Pretrained models of code, such as CodeBERT and CodeT5, have become popular choices for code understanding and generation tasks. Such models tend to be large and require commensurate volumes of training data, which are rarely available for downstream tasks. Instead, it has become popular to train models with far larger but less realistic datasets, such as functions with artificially injected bugs. Models trained on such data, however, tend to only perform well on similar data, while underperforming on real world programs. In this paper, we conjecture that this discrepancy stems from the presence of distracting samples that steer the model away from the real-world task distribution. To investigate this conjecture, we propose an approach for identifying the subsets of these large yet unrealistic datasets that are most similar to examples in real-world datasets based on their learned representations. Our approach extracts high-dimensional embeddings of both real-world and artificial programs using a neural model and scores artificial samples based on their distance to the nearest real-world sample. We show that training on only the nearest, representationally most similar samples while discarding samples that are not at all similar in representations yields consistent improvements across two popular pretrained models of code on two code understanding tasks. Our results are promising, in that they show that training models on a representative subset of an unrealistic dataset can help us harness the power of large-scale synthetic data generation while preserving downstream task performance. Finally, we highlight the limitations of applying AI models for predicting vulnerabilities and bugs in real-world applications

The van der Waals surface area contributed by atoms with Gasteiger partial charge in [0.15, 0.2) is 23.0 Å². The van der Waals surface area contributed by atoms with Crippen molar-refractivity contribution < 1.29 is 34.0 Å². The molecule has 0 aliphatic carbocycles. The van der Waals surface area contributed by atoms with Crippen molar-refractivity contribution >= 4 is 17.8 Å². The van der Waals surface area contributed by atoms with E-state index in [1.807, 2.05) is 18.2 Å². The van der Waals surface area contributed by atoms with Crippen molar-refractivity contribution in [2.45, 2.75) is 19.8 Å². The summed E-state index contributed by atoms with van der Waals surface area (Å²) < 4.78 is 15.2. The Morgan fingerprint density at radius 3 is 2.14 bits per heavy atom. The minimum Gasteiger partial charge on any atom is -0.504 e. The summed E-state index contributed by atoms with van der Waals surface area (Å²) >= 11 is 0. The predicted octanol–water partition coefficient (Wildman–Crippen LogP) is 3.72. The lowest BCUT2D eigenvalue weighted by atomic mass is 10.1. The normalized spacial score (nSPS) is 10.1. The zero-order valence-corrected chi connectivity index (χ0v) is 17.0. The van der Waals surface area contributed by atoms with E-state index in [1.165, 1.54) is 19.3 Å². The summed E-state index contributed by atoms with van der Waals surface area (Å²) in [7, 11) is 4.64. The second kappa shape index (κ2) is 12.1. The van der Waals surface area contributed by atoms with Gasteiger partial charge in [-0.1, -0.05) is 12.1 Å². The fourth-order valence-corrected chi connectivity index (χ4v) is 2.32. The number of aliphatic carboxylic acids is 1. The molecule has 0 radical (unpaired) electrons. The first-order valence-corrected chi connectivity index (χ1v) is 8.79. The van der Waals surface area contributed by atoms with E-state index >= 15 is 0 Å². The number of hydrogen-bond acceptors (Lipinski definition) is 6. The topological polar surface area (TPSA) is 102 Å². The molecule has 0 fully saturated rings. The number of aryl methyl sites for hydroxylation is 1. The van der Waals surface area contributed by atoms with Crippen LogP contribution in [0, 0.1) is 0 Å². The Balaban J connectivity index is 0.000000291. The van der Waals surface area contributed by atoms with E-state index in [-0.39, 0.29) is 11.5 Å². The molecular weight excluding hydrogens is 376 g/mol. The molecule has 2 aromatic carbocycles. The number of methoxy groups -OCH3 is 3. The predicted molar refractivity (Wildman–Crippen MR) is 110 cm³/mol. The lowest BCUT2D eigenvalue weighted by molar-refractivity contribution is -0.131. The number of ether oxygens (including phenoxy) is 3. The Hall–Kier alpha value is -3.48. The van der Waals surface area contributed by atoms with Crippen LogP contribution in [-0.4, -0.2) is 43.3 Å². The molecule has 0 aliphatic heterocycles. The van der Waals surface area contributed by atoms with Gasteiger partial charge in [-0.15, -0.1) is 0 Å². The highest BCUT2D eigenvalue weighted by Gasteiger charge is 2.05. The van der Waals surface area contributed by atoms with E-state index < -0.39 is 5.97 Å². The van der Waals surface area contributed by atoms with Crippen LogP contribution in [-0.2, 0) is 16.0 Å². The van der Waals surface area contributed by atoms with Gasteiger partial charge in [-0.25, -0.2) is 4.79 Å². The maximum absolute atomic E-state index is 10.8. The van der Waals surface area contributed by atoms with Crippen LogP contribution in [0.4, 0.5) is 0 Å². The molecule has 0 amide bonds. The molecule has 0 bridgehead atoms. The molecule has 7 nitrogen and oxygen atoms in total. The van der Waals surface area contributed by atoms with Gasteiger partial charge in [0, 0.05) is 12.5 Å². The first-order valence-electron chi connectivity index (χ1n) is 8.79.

Neural networks are becoming increasingly prevalent in software, and it is therefore important to be able to verify their behavior. Because verifying the correctness of neural networks is extremely challenging, it is common to focus on the verification of other properties of these systems. One important property, in particular, is robustness. Most existing definitions of robustness, however, focus on the worst-case scenario where the inputs are adversarial. Such notions of robustness are too strong, and unlikely to be satisfied by-and verifiable for-practical neural networks. Observing that real-world inputs to neural networks are drawn from non-adversarial probability distributions, we propose a novel notion of robustness: probabilistic robustness, which requires the neural network to be robust with at least $(1 - \epsilon)$ probability with respect to the input distribution. This probabilistic approach is practical and provides a principled way of estimating the robustness of a neural network. We also present an algorithm, based on abstract interpretation and importance sampling, for checking whether a neural network is probabilistically robust. Our algorithm uses abstract interpretation to approximate the behavior of a neural network and compute an overapproximation of the input regions that violate robustness. It then uses importance sampling to counter the effect of such overapproximation and compute an accurate estimate of the probability that the neural network violates the robustness property.